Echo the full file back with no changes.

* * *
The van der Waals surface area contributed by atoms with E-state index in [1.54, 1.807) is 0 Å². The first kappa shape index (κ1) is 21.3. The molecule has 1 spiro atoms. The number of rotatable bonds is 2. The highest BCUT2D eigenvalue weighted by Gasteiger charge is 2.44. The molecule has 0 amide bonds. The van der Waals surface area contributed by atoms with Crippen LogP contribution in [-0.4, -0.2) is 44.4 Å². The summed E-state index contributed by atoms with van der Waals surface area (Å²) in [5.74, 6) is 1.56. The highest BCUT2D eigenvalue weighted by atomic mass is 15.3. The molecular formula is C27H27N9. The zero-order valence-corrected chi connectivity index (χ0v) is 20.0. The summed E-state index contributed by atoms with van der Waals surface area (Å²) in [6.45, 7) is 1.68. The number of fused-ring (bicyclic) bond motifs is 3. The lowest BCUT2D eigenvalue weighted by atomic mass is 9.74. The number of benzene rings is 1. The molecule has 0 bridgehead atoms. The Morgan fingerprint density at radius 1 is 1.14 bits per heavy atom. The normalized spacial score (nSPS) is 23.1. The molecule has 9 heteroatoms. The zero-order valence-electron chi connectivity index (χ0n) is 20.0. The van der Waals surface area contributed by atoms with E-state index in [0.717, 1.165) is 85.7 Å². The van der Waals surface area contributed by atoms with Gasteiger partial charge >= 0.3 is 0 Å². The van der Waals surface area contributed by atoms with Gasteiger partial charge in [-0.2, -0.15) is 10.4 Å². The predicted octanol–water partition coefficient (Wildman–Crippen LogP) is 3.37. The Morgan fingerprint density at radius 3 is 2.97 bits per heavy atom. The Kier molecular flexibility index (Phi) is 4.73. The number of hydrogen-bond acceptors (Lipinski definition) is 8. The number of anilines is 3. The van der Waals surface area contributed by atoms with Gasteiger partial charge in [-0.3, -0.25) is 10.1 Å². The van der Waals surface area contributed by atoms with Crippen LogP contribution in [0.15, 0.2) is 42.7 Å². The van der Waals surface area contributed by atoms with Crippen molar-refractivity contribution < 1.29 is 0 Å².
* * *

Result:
The van der Waals surface area contributed by atoms with E-state index in [1.54, 1.807) is 0 Å². The first kappa shape index (κ1) is 21.3. The molecule has 1 spiro atoms. The number of rotatable bonds is 2. The highest BCUT2D eigenvalue weighted by Gasteiger charge is 2.44. The molecule has 0 amide bonds. The van der Waals surface area contributed by atoms with Crippen LogP contribution in [-0.4, -0.2) is 44.4 Å². The summed E-state index contributed by atoms with van der Waals surface area (Å²) in [5.74, 6) is 1.56. The highest BCUT2D eigenvalue weighted by atomic mass is 15.3. The molecular formula is C27H27N9. The zero-order valence-corrected chi connectivity index (χ0v) is 20.0. The summed E-state index contributed by atoms with van der Waals surface area (Å²) in [6.45, 7) is 1.68. The number of fused-ring (bicyclic) bond motifs is 3. The lowest BCUT2D eigenvalue weighted by atomic mass is 9.74. The number of benzene rings is 1. The molecule has 0 bridgehead atoms. The Morgan fingerprint density at radius 1 is 1.14 bits per heavy atom. The normalized spacial score (nSPS) is 23.1. The molecule has 9 heteroatoms. The zero-order valence-electron chi connectivity index (χ0n) is 20.0. The van der Waals surface area contributed by atoms with E-state index in [0.717, 1.165) is 85.7 Å². The van der Waals surface area contributed by atoms with Gasteiger partial charge >= 0.3 is 0 Å². The van der Waals surface area contributed by atoms with Gasteiger partial charge in [-0.2, -0.15) is 10.4 Å². The predicted octanol–water partition coefficient (Wildman–Crippen LogP) is 3.37. The Morgan fingerprint density at radius 3 is 2.97 bits per heavy atom. The Kier molecular flexibility index (Phi) is 4.73. The number of hydrogen-bond acceptors (Lipinski definition) is 8. The number of anilines is 3. The van der Waals surface area contributed by atoms with Gasteiger partial charge in [-0.3, -0.25) is 10.1 Å². The van der Waals surface area contributed by atoms with Crippen LogP contribution in [0.15, 0.2) is 42.7 Å². The van der Waals surface area contributed by atoms with Crippen molar-refractivity contribution < 1.29 is 0 Å².